New Jersey on Thursday reported another 2,939 confirmed COVID-19 cases and 10 new confirmed deaths as the statewide rate of transmission continues to decline below the key benchmark.
The state’s rate of transmission was 0.91 on Thursday, according to the state Department of Health, down from 0.92 on Wednesday and 1.01 at the beginning of the month.
A transmission rate below 1 is an indication that each new case is leading to less than one additional case. When the transmission rate is 1, that means cases have leveled off at the current numbers. Anything above 1 means the outbreak is expanding.
New Jersey’s seven-day average for confirmed positive tests is 2,379, a 7% decrease from a week ago and 2% decrease from a month ago.
There were 1,125 patients with confirmed or suspected coronavirus cases reported across the state’s 71 hospitals Thursday. Of those hospitalized, 136 are in intensive care and 46 are on ventilators.
The statewide positivity rate for tests conducted Saturday — the most recent day with available data — was 17.46%.
The Centers for Disease Control and Prevention considers positivity rates above 10% to be “high.” However, the positivity rate is substantially lower than its peak of 40.83% on Jan. 1 during the height of the omicron variant.
Fourteen counties remain in the high-risk category for transmission as reported by the Centers for Disease Control and Prevention (CDC). They are Atlantic, Bergen, Burlington, Camden, Cape May, Essex, Hudson, Ocean, Monmouth, Middlesex, Somerset, Union, Morris and Passaic.
Cumberland, Gloucester, Hunterdon, Mercer, Salem and Sussex counties are in the medium-risk category. Warren County is considered low risk. The CDC recommends that residents in high-risk counties wear masks indoors.
New Jersey has reported 2.24 million total confirmed COVID-19 cases since the state reported its first known case March 4, 2020.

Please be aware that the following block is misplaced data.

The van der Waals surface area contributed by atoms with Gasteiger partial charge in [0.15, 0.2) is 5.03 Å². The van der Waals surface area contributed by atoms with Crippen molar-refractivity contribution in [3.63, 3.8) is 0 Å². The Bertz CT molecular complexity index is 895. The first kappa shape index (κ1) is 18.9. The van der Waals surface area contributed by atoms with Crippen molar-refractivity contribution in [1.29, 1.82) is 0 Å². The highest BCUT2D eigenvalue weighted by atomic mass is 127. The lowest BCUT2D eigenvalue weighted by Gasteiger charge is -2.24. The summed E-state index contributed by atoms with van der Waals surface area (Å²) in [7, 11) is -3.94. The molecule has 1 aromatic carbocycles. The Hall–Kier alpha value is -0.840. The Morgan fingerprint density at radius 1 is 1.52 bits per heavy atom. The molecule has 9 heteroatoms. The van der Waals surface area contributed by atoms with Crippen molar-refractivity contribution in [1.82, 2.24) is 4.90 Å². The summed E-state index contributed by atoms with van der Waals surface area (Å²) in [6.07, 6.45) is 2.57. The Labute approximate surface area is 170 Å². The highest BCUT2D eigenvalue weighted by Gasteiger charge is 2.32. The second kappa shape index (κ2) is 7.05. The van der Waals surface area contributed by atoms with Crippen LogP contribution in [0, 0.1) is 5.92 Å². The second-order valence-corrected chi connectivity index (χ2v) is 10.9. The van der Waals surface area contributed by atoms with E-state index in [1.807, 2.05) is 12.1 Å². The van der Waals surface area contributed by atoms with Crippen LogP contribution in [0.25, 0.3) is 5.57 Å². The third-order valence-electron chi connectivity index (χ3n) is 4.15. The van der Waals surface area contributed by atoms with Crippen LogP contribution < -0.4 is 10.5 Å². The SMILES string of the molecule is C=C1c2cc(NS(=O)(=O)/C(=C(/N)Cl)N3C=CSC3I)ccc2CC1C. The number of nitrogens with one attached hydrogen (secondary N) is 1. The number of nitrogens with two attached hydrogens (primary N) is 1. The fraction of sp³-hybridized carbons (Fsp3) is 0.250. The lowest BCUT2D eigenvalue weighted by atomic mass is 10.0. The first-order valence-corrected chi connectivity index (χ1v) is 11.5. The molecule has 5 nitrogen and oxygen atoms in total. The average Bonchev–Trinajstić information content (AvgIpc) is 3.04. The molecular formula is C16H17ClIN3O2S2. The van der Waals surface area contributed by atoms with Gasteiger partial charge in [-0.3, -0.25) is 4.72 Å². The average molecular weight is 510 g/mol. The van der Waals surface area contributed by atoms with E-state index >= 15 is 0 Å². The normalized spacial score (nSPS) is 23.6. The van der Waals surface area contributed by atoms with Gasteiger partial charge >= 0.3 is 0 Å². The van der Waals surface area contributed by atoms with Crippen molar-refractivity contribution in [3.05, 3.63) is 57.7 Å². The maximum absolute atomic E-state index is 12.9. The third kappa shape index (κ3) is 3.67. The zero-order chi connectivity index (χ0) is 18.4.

The Garden State has also recorded 389,758 positive antigen or rapid tests, which are considered probable cases. And there are numerous cases that have likely never been counted, including at-home positive tests that are not included in the state’s numbers.
The state of 9.2 million residents has reported 34,385 COVID-19 deaths — 31,285 confirmed fatalities and 3,100 probable ones.
New Jersey has the ninth-most coronavirus deaths per capita in the U.S. — behind Mississippi, Arizona, Oklahoma, Alabama, West Virginia, Tennessee, New Mexico and Arkansas — as of Friday. Last summer, the state had the most deaths per capita in the nation.
More than 7 million people who work, live or study in the Garden State have reached received an initial course of vaccination.
Over 7.89 million have received a first dose since vaccinations began in the state on Dec. 15, 2020.
More than 4.19 million people in the state eligible for boosters have received one.
Regulators have paused plans to authorize a second booster shot for adults under 50 this summer. Instead, they hope to revamp vaccines to target emerging subvariants by the fall.
LONG-TERM CARE NUMBERS
At least 9,488 of the state’s COVID-19 deaths have been among residents and staff members at nursing homes and other long-term care facilities, according to state data on Thursday.
Of the active outbreaks at 394 facilities, there are 5,666 current cases among residents and 5,960 cases among staff, as of the latest data.
As of Thursday, there have been more than 587 million COVID-19 cases reported across the globe, according to Johns Hopkins University’s coronavirus database.
More than 6.4 million people have died because of the virus, the data shows.
Japan reported the most cases in the past 28 days, with more than 4.9 million as of Thursday. The U.S. reported the second-most cases in that same period, with 3.3 million.
The U.S. has reported the most cumulative COVID-19 cases (more than 92.5 million) and deaths (at least 1.03 million) of any nation.
There have been more than 12 billion vaccine doses administered globally.
Our journalism needs your support. Please subscribe today to NJ.com.
Camille Furst may be reached at firstname.lastname@example.org. Find her on Twitter @CamilleFurst.
#reports #COVID #cases #deaths #Transmission #rate #continues #drop